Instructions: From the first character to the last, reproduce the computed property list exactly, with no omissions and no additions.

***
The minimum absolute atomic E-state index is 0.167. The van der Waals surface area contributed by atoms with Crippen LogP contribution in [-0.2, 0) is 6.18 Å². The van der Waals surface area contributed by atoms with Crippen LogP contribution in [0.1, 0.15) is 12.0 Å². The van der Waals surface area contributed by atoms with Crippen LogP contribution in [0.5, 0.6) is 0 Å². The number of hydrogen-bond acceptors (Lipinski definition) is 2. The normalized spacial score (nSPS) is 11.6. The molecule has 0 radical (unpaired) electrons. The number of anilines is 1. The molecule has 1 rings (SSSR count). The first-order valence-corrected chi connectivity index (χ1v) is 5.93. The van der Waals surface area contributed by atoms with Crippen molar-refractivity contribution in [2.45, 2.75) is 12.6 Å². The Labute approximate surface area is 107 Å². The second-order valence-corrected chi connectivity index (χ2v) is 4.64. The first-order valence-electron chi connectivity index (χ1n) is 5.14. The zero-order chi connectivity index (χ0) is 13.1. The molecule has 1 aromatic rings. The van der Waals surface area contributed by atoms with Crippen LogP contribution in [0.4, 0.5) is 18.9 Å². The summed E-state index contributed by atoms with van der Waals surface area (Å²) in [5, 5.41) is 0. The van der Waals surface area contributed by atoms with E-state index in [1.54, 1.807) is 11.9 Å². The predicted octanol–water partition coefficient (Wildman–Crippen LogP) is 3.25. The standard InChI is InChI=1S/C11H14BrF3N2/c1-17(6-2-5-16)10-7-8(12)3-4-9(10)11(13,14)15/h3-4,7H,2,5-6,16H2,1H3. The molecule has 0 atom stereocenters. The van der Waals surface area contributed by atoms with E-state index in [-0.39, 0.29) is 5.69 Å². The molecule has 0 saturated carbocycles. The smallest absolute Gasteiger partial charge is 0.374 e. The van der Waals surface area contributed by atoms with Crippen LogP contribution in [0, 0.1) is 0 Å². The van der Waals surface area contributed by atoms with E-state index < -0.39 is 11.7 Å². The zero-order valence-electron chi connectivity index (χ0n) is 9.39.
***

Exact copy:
The minimum absolute atomic E-state index is 0.167. The van der Waals surface area contributed by atoms with Crippen LogP contribution in [-0.2, 0) is 6.18 Å². The van der Waals surface area contributed by atoms with Crippen LogP contribution in [0.1, 0.15) is 12.0 Å². The van der Waals surface area contributed by atoms with Crippen LogP contribution in [0.5, 0.6) is 0 Å². The number of hydrogen-bond acceptors (Lipinski definition) is 2. The normalized spacial score (nSPS) is 11.6. The molecule has 0 radical (unpaired) electrons. The number of anilines is 1. The molecule has 1 rings (SSSR count). The first-order valence-corrected chi connectivity index (χ1v) is 5.93. The van der Waals surface area contributed by atoms with Crippen molar-refractivity contribution in [2.45, 2.75) is 12.6 Å². The Labute approximate surface area is 107 Å². The second-order valence-corrected chi connectivity index (χ2v) is 4.64. The first-order valence-electron chi connectivity index (χ1n) is 5.14. The zero-order chi connectivity index (χ0) is 13.1. The molecule has 1 aromatic rings. The van der Waals surface area contributed by atoms with Crippen LogP contribution in [0.4, 0.5) is 18.9 Å². The summed E-state index contributed by atoms with van der Waals surface area (Å²) in [5, 5.41) is 0. The van der Waals surface area contributed by atoms with E-state index in [1.54, 1.807) is 11.9 Å². The predicted octanol–water partition coefficient (Wildman–Crippen LogP) is 3.25. The standard InChI is InChI=1S/C11H14BrF3N2/c1-17(6-2-5-16)10-7-8(12)3-4-9(10)11(13,14)15/h3-4,7H,2,5-6,16H2,1H3. The molecule has 0 atom stereocenters. The van der Waals surface area contributed by atoms with E-state index in [-0.39, 0.29) is 5.69 Å². The molecule has 0 saturated carbocycles. The smallest absolute Gasteiger partial charge is 0.374 e. The van der Waals surface area contributed by atoms with Crippen LogP contribution in [0, 0.1) is 0 Å². The van der Waals surface area contributed by atoms with E-state index < -0.39 is 11.7 Å². The zero-order valence-electron chi connectivity index (χ0n) is 9.39.